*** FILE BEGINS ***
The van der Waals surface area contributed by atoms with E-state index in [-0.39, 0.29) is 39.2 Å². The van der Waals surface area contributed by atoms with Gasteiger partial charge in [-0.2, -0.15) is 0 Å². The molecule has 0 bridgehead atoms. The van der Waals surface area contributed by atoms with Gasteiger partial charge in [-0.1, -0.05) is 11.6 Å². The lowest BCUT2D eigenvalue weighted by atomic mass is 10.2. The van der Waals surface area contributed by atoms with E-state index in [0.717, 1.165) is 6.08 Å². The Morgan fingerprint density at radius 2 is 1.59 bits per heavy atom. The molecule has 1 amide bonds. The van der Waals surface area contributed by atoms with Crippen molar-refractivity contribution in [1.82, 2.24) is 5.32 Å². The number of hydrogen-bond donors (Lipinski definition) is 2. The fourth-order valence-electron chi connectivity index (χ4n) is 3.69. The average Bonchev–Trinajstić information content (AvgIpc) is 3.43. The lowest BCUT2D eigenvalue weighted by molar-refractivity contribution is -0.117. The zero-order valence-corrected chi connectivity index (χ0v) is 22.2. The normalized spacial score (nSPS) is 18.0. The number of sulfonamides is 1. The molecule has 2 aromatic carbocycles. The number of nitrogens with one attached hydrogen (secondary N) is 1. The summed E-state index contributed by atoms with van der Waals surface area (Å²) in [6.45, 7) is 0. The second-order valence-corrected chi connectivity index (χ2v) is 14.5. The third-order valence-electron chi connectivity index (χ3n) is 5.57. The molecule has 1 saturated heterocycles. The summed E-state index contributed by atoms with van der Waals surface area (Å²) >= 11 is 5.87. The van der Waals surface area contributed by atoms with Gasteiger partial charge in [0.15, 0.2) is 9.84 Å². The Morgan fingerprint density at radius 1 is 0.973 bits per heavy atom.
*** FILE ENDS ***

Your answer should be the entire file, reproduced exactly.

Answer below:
The van der Waals surface area contributed by atoms with E-state index in [-0.39, 0.29) is 39.2 Å². The van der Waals surface area contributed by atoms with Gasteiger partial charge in [-0.2, -0.15) is 0 Å². The molecule has 0 bridgehead atoms. The van der Waals surface area contributed by atoms with Gasteiger partial charge in [-0.1, -0.05) is 11.6 Å². The lowest BCUT2D eigenvalue weighted by atomic mass is 10.2. The van der Waals surface area contributed by atoms with E-state index in [0.717, 1.165) is 6.08 Å². The Morgan fingerprint density at radius 2 is 1.59 bits per heavy atom. The molecule has 1 amide bonds. The van der Waals surface area contributed by atoms with Crippen molar-refractivity contribution in [1.82, 2.24) is 5.32 Å². The number of hydrogen-bond donors (Lipinski definition) is 2. The fourth-order valence-electron chi connectivity index (χ4n) is 3.69. The average Bonchev–Trinajstić information content (AvgIpc) is 3.43. The lowest BCUT2D eigenvalue weighted by molar-refractivity contribution is -0.117. The zero-order valence-corrected chi connectivity index (χ0v) is 22.2. The normalized spacial score (nSPS) is 18.0. The number of sulfonamides is 1. The molecule has 2 aromatic carbocycles. The number of nitrogens with one attached hydrogen (secondary N) is 1. The summed E-state index contributed by atoms with van der Waals surface area (Å²) in [6.45, 7) is 0. The second-order valence-corrected chi connectivity index (χ2v) is 14.5. The third-order valence-electron chi connectivity index (χ3n) is 5.57. The molecule has 1 saturated heterocycles. The summed E-state index contributed by atoms with van der Waals surface area (Å²) >= 11 is 5.87. The van der Waals surface area contributed by atoms with Gasteiger partial charge in [0.15, 0.2) is 9.84 Å². The Morgan fingerprint density at radius 1 is 0.973 bits per heavy atom.